Signing NuGet Packages
Signing a package is a process that makes sure the package has not been modified since its creation.
The package (a
.nupkgfile) to sign. See Creating a package.
nuget.exe 4.6.0 or later. See how to Install NuGet CLI.
nuget.org does not currently accept signed packages. You can sign packages for publishing to custom feeds.
Sign a package
To sign a package, use nuget sign:
nuget sign MyPackage.nupkg -CertificateSubjectName <MyCertSubjectName> -Timestamper <TimestampServiceURL>
As described in the command reference, you can use a certificate available in the certificate store or use a certificate from a file.
Common problems when signing a package
- The certificate is not valid for code signing. You must ensure the certificate specified has the appropriate extended key usage (EKU 220.127.116.11.18.104.22.168.3).
- The certificate does not satisfy the basic requirements such as the RSA SHA-256 signature algorithm or a public key 2048 bits or greater.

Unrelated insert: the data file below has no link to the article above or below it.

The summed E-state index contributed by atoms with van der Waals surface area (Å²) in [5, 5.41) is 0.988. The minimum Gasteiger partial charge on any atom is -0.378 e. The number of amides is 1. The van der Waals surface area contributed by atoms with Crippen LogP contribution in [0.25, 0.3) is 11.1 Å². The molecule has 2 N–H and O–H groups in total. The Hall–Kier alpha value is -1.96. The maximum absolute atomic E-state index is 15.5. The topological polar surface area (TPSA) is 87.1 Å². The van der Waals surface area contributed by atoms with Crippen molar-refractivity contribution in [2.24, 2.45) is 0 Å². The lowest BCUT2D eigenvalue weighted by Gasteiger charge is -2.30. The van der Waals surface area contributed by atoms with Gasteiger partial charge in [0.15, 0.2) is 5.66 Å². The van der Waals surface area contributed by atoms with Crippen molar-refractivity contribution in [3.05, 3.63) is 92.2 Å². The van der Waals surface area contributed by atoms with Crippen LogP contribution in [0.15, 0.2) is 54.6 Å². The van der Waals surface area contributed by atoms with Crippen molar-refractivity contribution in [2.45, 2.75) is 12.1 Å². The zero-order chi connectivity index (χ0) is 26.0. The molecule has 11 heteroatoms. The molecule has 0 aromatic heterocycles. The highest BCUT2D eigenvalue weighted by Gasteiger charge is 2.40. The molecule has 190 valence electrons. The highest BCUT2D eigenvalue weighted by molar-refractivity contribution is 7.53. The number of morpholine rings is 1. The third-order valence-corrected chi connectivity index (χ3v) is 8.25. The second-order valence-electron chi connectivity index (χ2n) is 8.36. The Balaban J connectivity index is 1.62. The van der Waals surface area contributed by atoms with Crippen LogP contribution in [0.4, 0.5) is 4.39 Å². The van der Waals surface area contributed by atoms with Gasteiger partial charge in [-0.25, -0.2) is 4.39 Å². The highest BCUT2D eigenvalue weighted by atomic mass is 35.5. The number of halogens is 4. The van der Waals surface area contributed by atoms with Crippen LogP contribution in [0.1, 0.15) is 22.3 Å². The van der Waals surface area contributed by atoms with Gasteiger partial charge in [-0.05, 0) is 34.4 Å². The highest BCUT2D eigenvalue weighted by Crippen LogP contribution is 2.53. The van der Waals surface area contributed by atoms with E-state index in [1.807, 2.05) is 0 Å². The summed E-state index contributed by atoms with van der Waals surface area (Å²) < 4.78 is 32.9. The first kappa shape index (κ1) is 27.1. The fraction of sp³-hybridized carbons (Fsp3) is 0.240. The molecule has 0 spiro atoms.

- The certificate has expired or has been revoked.
- The timestamp server does not satisfy the certificate requirements.
Signed packages should include a timestamp to make sure the signature remains valid when the signing certificate has expired. The sign operation produce a warning NU3002 when signing without a timestamp.
Verify a signed package
Use nuget verify to see the signature details of a given package:
nuget verify -signature MyPackage.nupkg
Install a signed package
Signed packages don't require any specific action to be installed; however, if the content has been modified since it was signed, the installation be blocked and produces a error NU3008.
Packages signed with untrusted certificates are considered as unsigned and are installed without any warnings or errors like any other unsigned package.